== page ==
A return-on-investment analysis helps to support the case for plowing money back into the business.
The chart below, provided by our partner Stock Rover, shows that Apple’s ROIC has been astonishing at over 20% at all times over the past decade and at nearly 53% currently. None of the FAAMG peers listed below come even close.
Because Apple has historically been able to do so much with so little (that is, very high profits relative to capital investments), it might make the most sense for it to deploy its cash in-house and try to grow its business more aggressively.
The problem is that ROIC or any other return metric is backward looking. Maybe Apple has already picked the low-hanging fruit — pun intended — and new initiatives might be much less appealing. Being heavily involved in the increasingly competitive autonomous/electric vehicle space comes to mind, considering Tesla‘s (TSLA) – Get Free Reportfairly low EBITDA margin of 20% to 25%.
That said, I believe that using spare cash to invest back in the company would create more value to Apple shareholders than returning it via stock buybacks or increased dividends.
Should Apple Just Save The Money?
The final cash deployment alternative on my list is to simply save it. Not long ago, when short-term interest rates hovered around zero, doing so made little sense. Today, the story is different.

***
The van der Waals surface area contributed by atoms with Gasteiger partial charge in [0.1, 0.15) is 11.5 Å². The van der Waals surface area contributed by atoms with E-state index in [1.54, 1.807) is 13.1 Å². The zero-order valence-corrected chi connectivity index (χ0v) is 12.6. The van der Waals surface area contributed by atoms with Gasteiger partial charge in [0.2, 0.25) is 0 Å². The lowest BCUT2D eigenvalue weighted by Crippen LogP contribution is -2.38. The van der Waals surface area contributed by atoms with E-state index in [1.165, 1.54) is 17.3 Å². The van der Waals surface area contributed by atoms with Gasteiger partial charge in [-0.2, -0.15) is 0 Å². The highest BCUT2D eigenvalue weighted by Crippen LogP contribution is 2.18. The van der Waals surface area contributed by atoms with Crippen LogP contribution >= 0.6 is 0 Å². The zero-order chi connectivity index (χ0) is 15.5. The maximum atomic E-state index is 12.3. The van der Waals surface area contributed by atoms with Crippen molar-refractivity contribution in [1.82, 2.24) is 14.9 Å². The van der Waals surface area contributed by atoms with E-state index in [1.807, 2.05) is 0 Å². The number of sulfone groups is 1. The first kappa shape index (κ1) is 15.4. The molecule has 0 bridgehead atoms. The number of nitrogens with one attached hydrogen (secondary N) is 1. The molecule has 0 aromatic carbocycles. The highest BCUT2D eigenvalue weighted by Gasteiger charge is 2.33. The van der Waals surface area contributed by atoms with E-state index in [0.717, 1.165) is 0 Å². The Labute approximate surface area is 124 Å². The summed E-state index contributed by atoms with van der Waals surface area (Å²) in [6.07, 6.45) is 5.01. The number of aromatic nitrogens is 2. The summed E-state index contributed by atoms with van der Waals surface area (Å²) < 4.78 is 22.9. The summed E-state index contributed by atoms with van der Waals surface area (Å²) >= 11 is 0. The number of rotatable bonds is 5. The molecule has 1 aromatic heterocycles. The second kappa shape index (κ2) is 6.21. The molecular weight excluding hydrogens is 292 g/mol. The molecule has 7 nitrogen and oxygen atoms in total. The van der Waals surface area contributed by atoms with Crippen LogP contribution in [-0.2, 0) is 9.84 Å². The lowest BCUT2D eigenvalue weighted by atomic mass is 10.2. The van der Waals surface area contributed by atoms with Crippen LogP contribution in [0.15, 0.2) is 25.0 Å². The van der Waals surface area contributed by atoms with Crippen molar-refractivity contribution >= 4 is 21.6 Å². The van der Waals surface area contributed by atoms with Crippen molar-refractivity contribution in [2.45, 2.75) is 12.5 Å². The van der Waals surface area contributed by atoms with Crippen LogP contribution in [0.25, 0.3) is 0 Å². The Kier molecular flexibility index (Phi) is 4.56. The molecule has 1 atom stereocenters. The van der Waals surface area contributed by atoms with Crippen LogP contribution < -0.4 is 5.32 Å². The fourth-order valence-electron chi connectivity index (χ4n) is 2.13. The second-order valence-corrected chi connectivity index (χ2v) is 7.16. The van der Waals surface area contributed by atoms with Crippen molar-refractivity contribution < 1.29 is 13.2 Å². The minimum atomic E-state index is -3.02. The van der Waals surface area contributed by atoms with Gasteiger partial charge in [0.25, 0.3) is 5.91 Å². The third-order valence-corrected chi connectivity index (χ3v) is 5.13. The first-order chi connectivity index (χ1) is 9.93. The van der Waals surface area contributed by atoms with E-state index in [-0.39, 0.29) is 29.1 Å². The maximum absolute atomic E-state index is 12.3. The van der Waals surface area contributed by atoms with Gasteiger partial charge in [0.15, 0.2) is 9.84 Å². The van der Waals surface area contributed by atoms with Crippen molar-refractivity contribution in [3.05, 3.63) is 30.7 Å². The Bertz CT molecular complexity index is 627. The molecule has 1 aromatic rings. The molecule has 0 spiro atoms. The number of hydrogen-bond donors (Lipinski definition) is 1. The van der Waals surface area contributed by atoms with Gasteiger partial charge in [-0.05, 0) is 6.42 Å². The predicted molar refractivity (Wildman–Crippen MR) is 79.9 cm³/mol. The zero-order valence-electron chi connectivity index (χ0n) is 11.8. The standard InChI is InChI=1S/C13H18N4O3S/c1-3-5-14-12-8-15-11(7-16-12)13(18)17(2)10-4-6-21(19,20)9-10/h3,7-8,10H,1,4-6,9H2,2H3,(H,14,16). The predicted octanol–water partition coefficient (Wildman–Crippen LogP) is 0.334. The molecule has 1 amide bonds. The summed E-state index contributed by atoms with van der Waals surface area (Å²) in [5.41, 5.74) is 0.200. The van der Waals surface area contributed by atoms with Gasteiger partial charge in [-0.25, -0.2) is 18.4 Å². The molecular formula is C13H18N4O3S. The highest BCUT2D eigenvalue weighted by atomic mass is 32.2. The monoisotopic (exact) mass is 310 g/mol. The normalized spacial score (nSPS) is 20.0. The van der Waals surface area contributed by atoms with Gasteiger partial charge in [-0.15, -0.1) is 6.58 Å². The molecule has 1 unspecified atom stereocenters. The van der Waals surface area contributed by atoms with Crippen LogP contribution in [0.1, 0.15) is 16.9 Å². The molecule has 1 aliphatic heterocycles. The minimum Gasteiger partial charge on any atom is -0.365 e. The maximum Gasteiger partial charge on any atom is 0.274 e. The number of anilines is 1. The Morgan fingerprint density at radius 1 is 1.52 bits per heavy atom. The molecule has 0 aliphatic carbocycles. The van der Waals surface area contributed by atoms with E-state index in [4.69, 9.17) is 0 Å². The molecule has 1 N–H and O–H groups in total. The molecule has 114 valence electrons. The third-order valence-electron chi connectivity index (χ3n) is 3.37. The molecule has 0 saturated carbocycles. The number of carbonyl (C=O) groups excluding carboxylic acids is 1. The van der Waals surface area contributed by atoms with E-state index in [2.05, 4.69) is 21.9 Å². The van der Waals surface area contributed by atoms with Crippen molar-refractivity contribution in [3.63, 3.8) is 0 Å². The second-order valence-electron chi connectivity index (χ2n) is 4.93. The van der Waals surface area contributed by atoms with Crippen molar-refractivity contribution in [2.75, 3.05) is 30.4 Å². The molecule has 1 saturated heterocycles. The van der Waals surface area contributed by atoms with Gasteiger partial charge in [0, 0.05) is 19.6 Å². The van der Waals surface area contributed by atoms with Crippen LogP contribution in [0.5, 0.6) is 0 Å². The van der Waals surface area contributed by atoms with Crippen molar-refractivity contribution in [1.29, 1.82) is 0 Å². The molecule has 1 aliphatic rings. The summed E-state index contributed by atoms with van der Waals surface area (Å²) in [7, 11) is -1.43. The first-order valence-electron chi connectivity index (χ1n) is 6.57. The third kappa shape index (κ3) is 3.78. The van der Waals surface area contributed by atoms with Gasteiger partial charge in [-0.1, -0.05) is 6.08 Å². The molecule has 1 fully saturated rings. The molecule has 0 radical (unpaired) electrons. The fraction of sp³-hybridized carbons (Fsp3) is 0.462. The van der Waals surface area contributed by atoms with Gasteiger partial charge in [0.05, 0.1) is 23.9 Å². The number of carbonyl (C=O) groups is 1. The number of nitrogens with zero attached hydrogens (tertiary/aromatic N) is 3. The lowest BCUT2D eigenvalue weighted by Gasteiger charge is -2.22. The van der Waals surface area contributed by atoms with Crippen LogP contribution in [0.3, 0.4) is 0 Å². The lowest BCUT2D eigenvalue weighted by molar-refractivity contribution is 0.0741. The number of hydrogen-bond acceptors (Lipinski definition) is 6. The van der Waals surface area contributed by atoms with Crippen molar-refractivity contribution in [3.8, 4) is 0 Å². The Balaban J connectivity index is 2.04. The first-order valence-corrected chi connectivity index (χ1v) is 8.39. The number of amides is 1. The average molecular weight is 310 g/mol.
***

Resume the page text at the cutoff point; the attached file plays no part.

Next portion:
According to Apple’s most recent 10-Q, nearly 90% of the company’s cash equivalents are invested in interest-earning marketable securities. More than half of the total sits in corporate and asset-backed securities with maturities longer than one year that should yield more than treasuries.
If I assume an annual return of 5%, I estimate that Apple can add about $2 billion per year to its after-tax earnings by saving its $54 billion rather than deploying it elsewhere. On a per-share basis, the accretion to EPS would be around 13 cents.
Clearly, the impact to the bottom line in this case would be small, but arguably no less relevant to value creation than continuing to buy back shares or increase the dividend. In addition, having a bit extra cash in the coffer may not be a bad idea ahead of what could prove to be a challenging 2023-2024 for the global economy.
The Best Use Of Apple’s Cash
As an Apple bull, I understand the importance that share repurchases have played in supporting the share price over the past decade. But I believe it is time for Apple to start considering alternative uses for the shrinking cash pile that it has on the balance sheet.
In my view, creating organic growth through initiatives that include new product and service launches would be ideal. Apple’s brand value and customer loyalty are strong, and the company should take advantage of both to diversify its business model further away from the iPhone.
In the absence of enough high-margin initiatives, I would favor simply keeping the cash for the moment and collecting the interest payments until a better opportunity surfaces.
Apple has $54 billion left in cash net of debt, down from well over $100 billion some five years ago. If you were the CEO, what would you do with that remaining money?
(Disclaimer: this is not investment advice. The author may be long one or more stocks mentioned in this report. The article may contain affiliate links, but these partnerships do not influence editorial content. The author may use AI tools, including OpenAI’s ChatGPT, to create and summarize some of the article’s content. Thanks for supporting the Apple Maven.)